Monday 29 January 2007

What's wrong with this molecule?

This should be cAMP but please don't take the pictures serious. I don't know what I was thinking when I made them. It looks aweful. I am sorry. There are three bad mistakes in there.

Do you find what's wrong with the molecule? There are two mistakes with the constitution and a geometrical one.

The nice thing about it is that it shows again that you do need some chemical understanding even if you become a theorist. So my life won't consist only of typing in numbers if I will go into that direction.

If you want to know something about cAMP, here you go:

This molecule is derived from the last one if you let the 3'-OH group of ribose attack the first phosphorous atom. This is done inside cells by an enzyme appropriately called adenylate cyclase. Adenylate cyclase is activated by the α-subunit of a G protein that received a GTP group after the initial messenger bonded to an adrenergic receptor.

That sounds like a pretty complex mechanism but it gets longer. Cyclic AMP does not work by itself. In a next step it activates an enzyme called protein kinase A. This enzyme will phosphorylate other enzymes thereby activating them. That will finally have an effect on the metabolism.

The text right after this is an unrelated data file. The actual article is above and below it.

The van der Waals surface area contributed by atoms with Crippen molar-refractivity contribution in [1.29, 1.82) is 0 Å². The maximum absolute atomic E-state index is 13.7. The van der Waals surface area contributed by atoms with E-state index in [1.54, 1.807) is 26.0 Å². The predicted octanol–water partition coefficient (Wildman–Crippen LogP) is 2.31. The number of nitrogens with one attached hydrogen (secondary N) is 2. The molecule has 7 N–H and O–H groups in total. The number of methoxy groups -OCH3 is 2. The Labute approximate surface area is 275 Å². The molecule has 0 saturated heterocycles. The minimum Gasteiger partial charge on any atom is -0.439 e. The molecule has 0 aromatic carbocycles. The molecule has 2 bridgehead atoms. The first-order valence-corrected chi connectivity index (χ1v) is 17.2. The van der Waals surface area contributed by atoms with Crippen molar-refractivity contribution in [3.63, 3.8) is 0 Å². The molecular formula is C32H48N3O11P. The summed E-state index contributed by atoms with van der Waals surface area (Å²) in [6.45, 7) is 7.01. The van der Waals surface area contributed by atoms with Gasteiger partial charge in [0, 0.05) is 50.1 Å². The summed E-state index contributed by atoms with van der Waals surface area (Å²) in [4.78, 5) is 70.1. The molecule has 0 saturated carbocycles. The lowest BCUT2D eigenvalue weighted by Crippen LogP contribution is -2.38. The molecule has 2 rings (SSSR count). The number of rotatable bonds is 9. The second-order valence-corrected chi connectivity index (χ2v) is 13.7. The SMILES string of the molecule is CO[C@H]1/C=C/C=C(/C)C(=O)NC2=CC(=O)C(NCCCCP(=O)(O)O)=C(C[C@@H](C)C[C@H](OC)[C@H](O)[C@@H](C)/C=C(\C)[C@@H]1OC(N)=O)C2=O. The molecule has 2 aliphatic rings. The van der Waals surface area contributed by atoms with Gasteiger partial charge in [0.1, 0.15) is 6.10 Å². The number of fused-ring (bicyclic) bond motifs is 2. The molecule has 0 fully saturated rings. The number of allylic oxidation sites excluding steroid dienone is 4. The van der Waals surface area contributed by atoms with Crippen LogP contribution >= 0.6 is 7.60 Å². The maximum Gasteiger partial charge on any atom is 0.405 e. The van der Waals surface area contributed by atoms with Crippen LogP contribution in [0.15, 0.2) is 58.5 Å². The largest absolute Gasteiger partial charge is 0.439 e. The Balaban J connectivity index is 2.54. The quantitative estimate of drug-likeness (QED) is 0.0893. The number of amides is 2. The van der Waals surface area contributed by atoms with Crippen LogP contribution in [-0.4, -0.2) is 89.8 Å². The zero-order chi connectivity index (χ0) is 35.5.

Since cAMP is a second messenger of adrenaline it activates enzymes associated with it. They involve glycogen breakdown and fatty acid mobilisation. In general it will activate the organism.

Caffeine which has a similar structure works by inhibiting the phosphodiesterase that breaks down cAMP to AMP. After taking in caffeine, cAMP will stay in the cells longer and its stimulating effect is amplified.

These images were again calculated with UFF in ArgusLab. UFF is a simple fast force field method that normally produces good results (unless the person using it messes it up).

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